Media Researcher Louise Lief: 'Why Did The American Media Fail to Grasp Trump’s Powerful Message?'
Media researcher Louise Lief was in Armenia from December 6-8 at the invitation of the American University of Armenia’s School of Communications to attend the Digital Investigation conference organized by the Media Initiatives Center. During a discussion at the session entitled “We are the Media, Lief talked about cooperative models to include citizens in the process, noting that the American media came up short when it came to covering the U.S. presidential primaries because they were cut off from the public and did not grasp the mood of the electorate. After the conference, Hetq talked to Lief regarding the role of the media and social websites in the primaries and the future of the media.
Your conclusion is that Trump's primary win was the failure of media coverage in the United States.
Yes, in essence the media failed to see how powerful his message was in certain places and with certain people... They didn't think it would resonate as much as it did. So, the interesting question is why?
What was the base of that position of media? Did they rely on sociological surveys?
Polling surveys all showed that Clinton had a big advantage. No one was predicting that Trump would win. Trump himself didn't think he would win. So, it really shows that again, as someone who's interested in the information landscape and where we use journalists to fit in, it shows how much that landscape has changed and how unpredictable it is, and how it's harder to get information about the entire society. All the predictions were wrong.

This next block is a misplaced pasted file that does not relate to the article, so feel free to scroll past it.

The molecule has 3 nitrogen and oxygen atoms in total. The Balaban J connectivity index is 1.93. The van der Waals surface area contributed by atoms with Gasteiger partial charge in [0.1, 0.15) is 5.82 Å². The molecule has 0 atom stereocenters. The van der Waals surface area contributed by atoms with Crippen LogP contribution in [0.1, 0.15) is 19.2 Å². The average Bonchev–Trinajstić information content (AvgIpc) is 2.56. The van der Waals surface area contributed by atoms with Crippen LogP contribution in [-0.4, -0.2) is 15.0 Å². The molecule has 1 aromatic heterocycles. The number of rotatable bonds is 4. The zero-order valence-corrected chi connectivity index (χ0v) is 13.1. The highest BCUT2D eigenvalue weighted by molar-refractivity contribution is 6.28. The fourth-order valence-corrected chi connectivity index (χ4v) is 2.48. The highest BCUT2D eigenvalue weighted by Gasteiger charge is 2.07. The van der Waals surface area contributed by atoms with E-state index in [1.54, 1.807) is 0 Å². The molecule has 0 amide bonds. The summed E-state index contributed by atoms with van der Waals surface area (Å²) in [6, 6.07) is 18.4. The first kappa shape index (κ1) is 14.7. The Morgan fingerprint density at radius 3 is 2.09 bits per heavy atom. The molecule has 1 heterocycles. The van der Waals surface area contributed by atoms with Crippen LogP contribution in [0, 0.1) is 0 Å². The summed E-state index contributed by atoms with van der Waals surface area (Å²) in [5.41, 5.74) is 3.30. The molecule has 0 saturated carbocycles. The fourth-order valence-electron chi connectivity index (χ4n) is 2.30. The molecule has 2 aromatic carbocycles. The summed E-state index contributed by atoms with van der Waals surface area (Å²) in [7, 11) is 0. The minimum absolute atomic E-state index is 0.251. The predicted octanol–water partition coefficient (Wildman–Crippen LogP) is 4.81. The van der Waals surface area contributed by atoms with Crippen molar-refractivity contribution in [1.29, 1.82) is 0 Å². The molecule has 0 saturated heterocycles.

Does it mean that traditional methods of surveying public opinion aren't useful now? Do we need to find new models of surveying?
I think the polling organizations that were not correct are going to look at the data and see what happened. And there's a whole issue now with people having cell phones and some people not having landlines. The question is how polling is being done. Do they really get an accurate picture or are people self-selecting? So, I think there's a whole reassessment of what happened. And then, based on what they find or what they think happened, then they must rethink and redo it. Americans love polling surveys, and they’re considered to be the absolute predictor that are very reliable as they have their margins of error.
I have just read an article published by a Swiss newspaper Das Magazin describing how big data helped Trump to win. It is about Cambridge Analytica, which analyzes data collected from social media to measure the behaviors of people. Trump was their client, so he created his speeches based on the demands of the public.
Well, I don't know if that was the case, but I know it's a new era and a lot of Facebook is a new phenomenon. People really started to use it in 2006 so it's something very new and people are trying to figure out how it works and one thing the investigative organization called Pro Publica which is one of the most prominent in the US and they have a very interesting project looking at how Facebook works, their algorithms, how they decide what to show to which person. So, this is a whole new field of study. Trump's election, and I think Brexit, are two examples of the societal consequences and a big complicated messy question about how do you address this. There are no answers yet.
It's obvious that the informational revolution brought many positive opportunities for journalism but it has also had some negative impact. What do you think about this?